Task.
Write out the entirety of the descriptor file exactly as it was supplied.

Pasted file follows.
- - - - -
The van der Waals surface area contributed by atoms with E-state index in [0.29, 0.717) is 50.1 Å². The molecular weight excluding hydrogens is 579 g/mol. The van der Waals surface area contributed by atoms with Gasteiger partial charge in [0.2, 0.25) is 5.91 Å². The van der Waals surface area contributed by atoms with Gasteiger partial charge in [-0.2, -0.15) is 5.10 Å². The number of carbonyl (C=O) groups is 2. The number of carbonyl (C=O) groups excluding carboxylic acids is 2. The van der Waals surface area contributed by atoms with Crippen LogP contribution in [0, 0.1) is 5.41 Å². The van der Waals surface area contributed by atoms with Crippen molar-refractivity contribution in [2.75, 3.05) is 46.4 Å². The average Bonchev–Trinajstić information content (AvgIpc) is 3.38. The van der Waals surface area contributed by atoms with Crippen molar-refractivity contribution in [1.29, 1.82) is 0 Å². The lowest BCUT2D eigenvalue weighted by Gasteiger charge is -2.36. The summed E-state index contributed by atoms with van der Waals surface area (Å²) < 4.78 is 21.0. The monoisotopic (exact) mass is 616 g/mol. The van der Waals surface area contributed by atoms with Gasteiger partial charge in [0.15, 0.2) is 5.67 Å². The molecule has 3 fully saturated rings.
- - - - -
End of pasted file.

The van der Waals surface area contributed by atoms with E-state index in [0.29, 0.717) is 50.1 Å². The molecular weight excluding hydrogens is 579 g/mol. The van der Waals surface area contributed by atoms with Gasteiger partial charge in [0.2, 0.25) is 5.91 Å². The van der Waals surface area contributed by atoms with Gasteiger partial charge in [-0.2, -0.15) is 5.10 Å². The number of carbonyl (C=O) groups is 2. The number of carbonyl (C=O) groups excluding carboxylic acids is 2. The van der Waals surface area contributed by atoms with Crippen LogP contribution in [0, 0.1) is 5.41 Å². The van der Waals surface area contributed by atoms with Crippen molar-refractivity contribution in [2.75, 3.05) is 46.4 Å². The average Bonchev–Trinajstić information content (AvgIpc) is 3.38. The van der Waals surface area contributed by atoms with Crippen molar-refractivity contribution in [1.29, 1.82) is 0 Å². The lowest BCUT2D eigenvalue weighted by Gasteiger charge is -2.36. The summed E-state index contributed by atoms with van der Waals surface area (Å²) < 4.78 is 21.0. The monoisotopic (exact) mass is 616 g/mol. The van der Waals surface area contributed by atoms with Gasteiger partial charge in [0.15, 0.2) is 5.67 Å². The molecule has 3 fully saturated rings.